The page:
Wednesday, September 23, 2009

Mandating key-based logins with sshd

This page provides a pretty good summary of creating a public/private key pair on the client and adding the public key to the server's authorized_keys file.

On the server side, edit /etc/ssh/sshd_config and add the directive PasswordAuthentication no and then restart sshd with sudo /etc/init.d/ssh restart Anyone that tries to log in to your server without a public key in the server's authorized_keys file will now not even be given the chance to enter a password.

sshd_config manpage

Monday, September 21, 2009


Xmonad is a sweet window manager. So sweet, in fact, that I've decided to use it. Here's a quick reference, basically the manpage rearranged (mod = alt by default) ... (also, remember to change the session login to "Run Xclient script" so that other things, like xmodmap, can be run in .xsession):

=== Launch ===
mod-shift-q -- Quit xmonad
mod-q -- Restart xmonad (and reload config file)
mod-shift-return -- Launch terminal
mod-shift-c -- Close the focused window
mod-p -- Launch dmenu

=== Layout ===
mod-space -- Rotate through the available layout algorithms
mod-shift-space -- Reset the layouts on the current workspace to default

=== Focus ===
mod-tab -- Move focus to the next window
mod-shift-tab -- Move focus to the previous window
mod-j -- Move focus to the next window
mod-k -- Move focus to the previous window
mod-m -- Move focus to the master window

=== Swap ===
mod-return -- Swap the focused window and the master window
mod-shift-j -- Swap the focused window with the next window
mod-shift-k -- Swap the focused window with the previous window

=== Resize ===
mod-h -- Shrink the master area
mod-l -- Expand the master area

=== Master Area (the area on the left) ===
mod-comma -- Increment the number of windows in the master area
mod-period -- Deincrement the number of windows in the master area

=== Workspace ===
mod-[1..9] -- Switch to workspace N
mod-shift-[1..9] -- Move client to workspace N

=== Multiple Screens ===
mod-{w,e,r} -- Switch to physical/Xinerama screens 1, 2, or 3
mod-shift-{w,e,r} -- Move client to screen 1, 2, or 3

=== Mouse ===
mod-button1 -- Set the window to floating mode and move by dragging
mod-button2 -- Raise the window to the top of the stack
mod-button3 -- Set the window to floating mode and resize by dragging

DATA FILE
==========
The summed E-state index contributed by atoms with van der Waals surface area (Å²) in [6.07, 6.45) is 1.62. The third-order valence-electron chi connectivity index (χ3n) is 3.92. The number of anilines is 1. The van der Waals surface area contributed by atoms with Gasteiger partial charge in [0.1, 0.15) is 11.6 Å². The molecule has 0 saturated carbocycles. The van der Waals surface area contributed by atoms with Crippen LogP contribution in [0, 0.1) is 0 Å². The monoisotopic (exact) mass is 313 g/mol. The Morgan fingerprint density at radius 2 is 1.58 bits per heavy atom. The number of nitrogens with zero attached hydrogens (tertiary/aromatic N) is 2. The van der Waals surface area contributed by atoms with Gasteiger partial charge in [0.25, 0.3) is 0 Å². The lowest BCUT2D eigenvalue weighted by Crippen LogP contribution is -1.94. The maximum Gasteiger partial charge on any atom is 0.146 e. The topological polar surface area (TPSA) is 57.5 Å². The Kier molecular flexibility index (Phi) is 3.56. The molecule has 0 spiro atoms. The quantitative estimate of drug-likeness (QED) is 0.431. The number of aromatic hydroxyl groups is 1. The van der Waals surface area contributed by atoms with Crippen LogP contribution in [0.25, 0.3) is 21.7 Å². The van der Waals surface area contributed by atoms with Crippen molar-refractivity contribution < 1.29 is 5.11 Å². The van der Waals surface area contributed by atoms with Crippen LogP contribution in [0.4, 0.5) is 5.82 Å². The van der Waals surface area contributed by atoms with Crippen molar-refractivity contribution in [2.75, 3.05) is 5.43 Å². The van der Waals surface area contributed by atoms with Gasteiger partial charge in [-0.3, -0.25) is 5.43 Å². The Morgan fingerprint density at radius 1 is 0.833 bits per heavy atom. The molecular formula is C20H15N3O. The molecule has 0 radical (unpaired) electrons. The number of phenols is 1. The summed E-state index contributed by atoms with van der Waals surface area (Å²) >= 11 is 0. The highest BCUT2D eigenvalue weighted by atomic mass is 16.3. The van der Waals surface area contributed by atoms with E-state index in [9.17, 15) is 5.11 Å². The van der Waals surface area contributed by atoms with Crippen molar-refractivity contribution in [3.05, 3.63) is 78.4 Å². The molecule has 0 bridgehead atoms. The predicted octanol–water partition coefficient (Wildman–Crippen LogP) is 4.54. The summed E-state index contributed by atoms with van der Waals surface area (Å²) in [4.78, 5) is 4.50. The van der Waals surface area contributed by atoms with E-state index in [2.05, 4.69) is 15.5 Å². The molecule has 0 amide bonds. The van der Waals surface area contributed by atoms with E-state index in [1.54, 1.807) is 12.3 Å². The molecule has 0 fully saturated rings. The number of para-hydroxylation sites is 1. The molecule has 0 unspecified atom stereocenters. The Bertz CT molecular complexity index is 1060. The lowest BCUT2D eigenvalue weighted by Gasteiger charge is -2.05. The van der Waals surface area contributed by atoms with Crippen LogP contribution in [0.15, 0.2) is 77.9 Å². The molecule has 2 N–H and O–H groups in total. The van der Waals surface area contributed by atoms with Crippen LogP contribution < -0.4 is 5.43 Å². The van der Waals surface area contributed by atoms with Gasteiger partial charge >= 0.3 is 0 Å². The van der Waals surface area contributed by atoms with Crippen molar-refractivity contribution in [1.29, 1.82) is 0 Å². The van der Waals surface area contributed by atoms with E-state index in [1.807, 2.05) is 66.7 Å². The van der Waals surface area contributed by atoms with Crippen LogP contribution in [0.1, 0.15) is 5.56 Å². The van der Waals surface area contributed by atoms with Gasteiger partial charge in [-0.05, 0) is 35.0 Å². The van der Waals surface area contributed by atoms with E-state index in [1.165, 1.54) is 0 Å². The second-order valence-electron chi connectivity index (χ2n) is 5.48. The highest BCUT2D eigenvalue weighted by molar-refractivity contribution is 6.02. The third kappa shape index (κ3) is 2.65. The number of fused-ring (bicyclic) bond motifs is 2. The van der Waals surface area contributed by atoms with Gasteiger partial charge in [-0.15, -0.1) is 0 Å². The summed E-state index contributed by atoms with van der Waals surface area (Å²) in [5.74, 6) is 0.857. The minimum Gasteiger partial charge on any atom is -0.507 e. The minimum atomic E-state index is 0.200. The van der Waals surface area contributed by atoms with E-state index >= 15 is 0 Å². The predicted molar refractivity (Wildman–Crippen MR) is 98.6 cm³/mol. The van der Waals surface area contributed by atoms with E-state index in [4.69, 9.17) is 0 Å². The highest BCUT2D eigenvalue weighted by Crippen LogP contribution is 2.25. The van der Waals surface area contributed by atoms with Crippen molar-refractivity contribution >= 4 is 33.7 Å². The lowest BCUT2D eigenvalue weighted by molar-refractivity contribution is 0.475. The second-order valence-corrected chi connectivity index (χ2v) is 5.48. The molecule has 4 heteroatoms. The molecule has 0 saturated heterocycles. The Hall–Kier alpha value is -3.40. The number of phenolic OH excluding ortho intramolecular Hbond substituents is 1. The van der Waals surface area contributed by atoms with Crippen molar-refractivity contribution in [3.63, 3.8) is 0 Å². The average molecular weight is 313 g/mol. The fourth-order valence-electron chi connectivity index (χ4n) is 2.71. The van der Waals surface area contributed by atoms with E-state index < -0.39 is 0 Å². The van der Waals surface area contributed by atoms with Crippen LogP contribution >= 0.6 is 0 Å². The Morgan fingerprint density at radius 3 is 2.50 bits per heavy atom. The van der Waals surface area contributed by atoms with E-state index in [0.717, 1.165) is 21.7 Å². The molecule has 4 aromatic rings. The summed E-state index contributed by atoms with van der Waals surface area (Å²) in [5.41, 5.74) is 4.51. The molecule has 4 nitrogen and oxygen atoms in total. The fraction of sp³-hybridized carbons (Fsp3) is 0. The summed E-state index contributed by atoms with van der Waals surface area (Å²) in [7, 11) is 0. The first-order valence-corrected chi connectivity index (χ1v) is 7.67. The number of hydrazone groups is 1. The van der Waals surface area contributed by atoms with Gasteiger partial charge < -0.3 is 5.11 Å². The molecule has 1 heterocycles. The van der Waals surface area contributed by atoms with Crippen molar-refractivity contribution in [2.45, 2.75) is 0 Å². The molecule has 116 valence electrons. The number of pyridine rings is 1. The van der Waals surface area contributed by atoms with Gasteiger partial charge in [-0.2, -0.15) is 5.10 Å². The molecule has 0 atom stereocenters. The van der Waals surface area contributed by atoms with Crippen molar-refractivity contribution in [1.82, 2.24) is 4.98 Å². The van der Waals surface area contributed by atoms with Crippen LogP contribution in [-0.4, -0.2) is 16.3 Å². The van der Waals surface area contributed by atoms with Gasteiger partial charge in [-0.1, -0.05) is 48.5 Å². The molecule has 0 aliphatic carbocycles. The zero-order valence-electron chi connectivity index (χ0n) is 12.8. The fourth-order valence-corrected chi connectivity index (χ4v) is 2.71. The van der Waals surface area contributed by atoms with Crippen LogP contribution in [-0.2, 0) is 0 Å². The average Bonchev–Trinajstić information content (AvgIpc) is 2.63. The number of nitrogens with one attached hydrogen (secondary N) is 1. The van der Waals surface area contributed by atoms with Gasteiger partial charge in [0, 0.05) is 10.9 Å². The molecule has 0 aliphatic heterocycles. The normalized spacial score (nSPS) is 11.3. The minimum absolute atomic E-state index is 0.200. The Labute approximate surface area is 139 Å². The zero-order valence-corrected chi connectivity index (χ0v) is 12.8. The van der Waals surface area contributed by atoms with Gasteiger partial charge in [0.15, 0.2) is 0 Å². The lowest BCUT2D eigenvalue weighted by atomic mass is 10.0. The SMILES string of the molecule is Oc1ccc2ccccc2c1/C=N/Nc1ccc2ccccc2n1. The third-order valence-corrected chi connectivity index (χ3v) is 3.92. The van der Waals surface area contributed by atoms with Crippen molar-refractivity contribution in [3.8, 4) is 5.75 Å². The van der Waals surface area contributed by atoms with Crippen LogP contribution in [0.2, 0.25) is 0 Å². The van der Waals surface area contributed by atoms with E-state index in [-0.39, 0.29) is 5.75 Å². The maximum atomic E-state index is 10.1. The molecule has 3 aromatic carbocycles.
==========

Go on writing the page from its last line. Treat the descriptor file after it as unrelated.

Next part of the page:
mod-t -- Push window back into tiling

=== Setup ===
sudo apt-get install xmonad dwm xlockmore xclock htop

=== ? ===
mod-shift-p -- Launch gmrun
mod-n -- Resize viewed windows to the correct size
mod-b -- Toggle the status bar gap

Here are some other useful utilities to replace functionality that is present in, say, GNOME on the command line:
How to install Xmobar

First, install the necessary packages:
sudo apt-get install libghc6-http-dev libghc6-zlib-dev libx11-dev libxft-dev

I hadn't installed any packages with cabal before, so I needed to set up that as well. I found it necessary to do the standard download, untar, runhaskell Setup configure && runhaskell Setup build && sudo runhaskell Setup install for the following packages:
A cabal update initializes the package database and a cabal install xmobar grabs the package.

Put this in your xmonad.hs (changing the paths appropriately, of course):

import XMonad
import XMonad.Hooks.DynamicLog
import XMonad.Hooks.ManageDocks
import XMonad.Util.Run(spawnPipe)
import System.IO

main = do
xmproc <- spawnPipe "/home/dannyc/.cabal/bin/xmobar /home/dannyc/.xmonad/xmobarrc"
xmonad $ defaultConfig {
layoutHook = avoidStruts $ layoutHook defaultConfig
, logHook = dynamicLogWithPP $ xmobarPP
{ ppOutput = hPutStrLn xmproc
, ppTitle = xmobarColor "green" "" . shorten 50
And put this in your xmobarrc:
Config { font = "-*-Fixed-Bold-R-Normal-*-13-*-*-*-*-*-*-*"
, bgColor = "black"
, fgColor = "grey"
, position = TopW L 90
, commands = [ Run Weather "EGPF" ["-t"," <tempF>F","-L","64","-H","77",
"--normal","green","--high","red","--low","lightblue"] 36000
, Run Cpu ["-L","3","-H","50","--normal","green","--high","red"] 10
, Run Memory ["-t","Mem: <usedratio> 10
, Run Swap [] 10
, Run Date "%a %b %_d %l:%M" "date" 10
, Run StdinReader
, sepChar = "%"
, alignSep = "}{"
, template = "%StdinReader% }{ %cpu% | %memory% * %swap% <fc=#ee9a00>date%<fc> | %EGPF%"

There, you now have a bare-bones xmobar install. I figured this out by loosely following the instructions here. I don't know any haskell (yet) and this is my first time messing with the xmonad config, so I don't guarantee at all that I am doing things the Right Way. If your xmonad keeps locking up because of this configuration, see the big bold comment in the link above which points to here.

  • customize xmobar
  • some kind of screen-like titleing for workspaces
  • better fonts?
  • picture background on startup (/transparent windows?)